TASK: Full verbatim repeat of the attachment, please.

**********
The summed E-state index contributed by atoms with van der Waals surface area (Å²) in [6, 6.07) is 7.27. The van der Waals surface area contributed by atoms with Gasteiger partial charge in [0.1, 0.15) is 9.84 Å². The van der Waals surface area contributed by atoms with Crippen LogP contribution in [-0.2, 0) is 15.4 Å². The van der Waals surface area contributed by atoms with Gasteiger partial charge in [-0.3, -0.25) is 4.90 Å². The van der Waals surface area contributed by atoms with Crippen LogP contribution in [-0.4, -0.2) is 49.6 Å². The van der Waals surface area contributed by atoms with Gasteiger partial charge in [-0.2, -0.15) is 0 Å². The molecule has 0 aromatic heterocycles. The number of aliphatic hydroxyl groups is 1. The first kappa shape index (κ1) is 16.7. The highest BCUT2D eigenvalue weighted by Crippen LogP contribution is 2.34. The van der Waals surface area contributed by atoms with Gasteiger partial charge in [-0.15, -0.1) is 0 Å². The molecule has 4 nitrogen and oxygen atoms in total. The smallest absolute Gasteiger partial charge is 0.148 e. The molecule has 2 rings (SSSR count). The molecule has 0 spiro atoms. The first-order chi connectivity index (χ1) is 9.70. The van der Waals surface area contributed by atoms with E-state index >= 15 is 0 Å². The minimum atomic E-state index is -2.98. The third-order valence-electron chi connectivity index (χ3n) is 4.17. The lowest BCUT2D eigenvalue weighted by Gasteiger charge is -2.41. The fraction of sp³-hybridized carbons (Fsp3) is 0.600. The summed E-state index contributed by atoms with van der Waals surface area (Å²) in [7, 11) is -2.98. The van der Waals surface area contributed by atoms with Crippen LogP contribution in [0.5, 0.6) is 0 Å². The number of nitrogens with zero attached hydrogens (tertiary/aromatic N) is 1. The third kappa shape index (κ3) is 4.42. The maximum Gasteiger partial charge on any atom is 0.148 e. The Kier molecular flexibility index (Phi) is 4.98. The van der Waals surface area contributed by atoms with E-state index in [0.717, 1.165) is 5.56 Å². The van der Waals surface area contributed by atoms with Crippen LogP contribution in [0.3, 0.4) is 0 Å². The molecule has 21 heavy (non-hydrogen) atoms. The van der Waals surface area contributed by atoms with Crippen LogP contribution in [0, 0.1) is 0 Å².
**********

The summed E-state index contributed by atoms with van der Waals surface area (Å²) in [6, 6.07) is 7.27. The van der Waals surface area contributed by atoms with Gasteiger partial charge in [0.1, 0.15) is 9.84 Å². The van der Waals surface area contributed by atoms with Crippen LogP contribution in [-0.2, 0) is 15.4 Å². The van der Waals surface area contributed by atoms with Gasteiger partial charge in [-0.3, -0.25) is 4.90 Å². The van der Waals surface area contributed by atoms with Crippen LogP contribution in [-0.4, -0.2) is 49.6 Å². The van der Waals surface area contributed by atoms with Gasteiger partial charge in [-0.2, -0.15) is 0 Å². The molecule has 0 aromatic heterocycles. The number of aliphatic hydroxyl groups is 1. The first kappa shape index (κ1) is 16.7. The highest BCUT2D eigenvalue weighted by Crippen LogP contribution is 2.34. The van der Waals surface area contributed by atoms with Gasteiger partial charge in [-0.15, -0.1) is 0 Å². The molecule has 4 nitrogen and oxygen atoms in total. The smallest absolute Gasteiger partial charge is 0.148 e. The molecule has 2 rings (SSSR count). The molecule has 0 spiro atoms. The first-order chi connectivity index (χ1) is 9.70. The van der Waals surface area contributed by atoms with E-state index >= 15 is 0 Å². The minimum atomic E-state index is -2.98. The third-order valence-electron chi connectivity index (χ3n) is 4.17. The lowest BCUT2D eigenvalue weighted by Gasteiger charge is -2.41. The fraction of sp³-hybridized carbons (Fsp3) is 0.600. The summed E-state index contributed by atoms with van der Waals surface area (Å²) in [7, 11) is -2.98. The van der Waals surface area contributed by atoms with Crippen LogP contribution in [0.5, 0.6) is 0 Å². The number of nitrogens with zero attached hydrogens (tertiary/aromatic N) is 1. The third kappa shape index (κ3) is 4.42. The maximum Gasteiger partial charge on any atom is 0.148 e. The Kier molecular flexibility index (Phi) is 4.98. The van der Waals surface area contributed by atoms with E-state index in [0.717, 1.165) is 5.56 Å². The van der Waals surface area contributed by atoms with Crippen LogP contribution in [0.3, 0.4) is 0 Å². The molecule has 21 heavy (non-hydrogen) atoms. The van der Waals surface area contributed by atoms with Crippen LogP contribution in [0, 0.1) is 0 Å².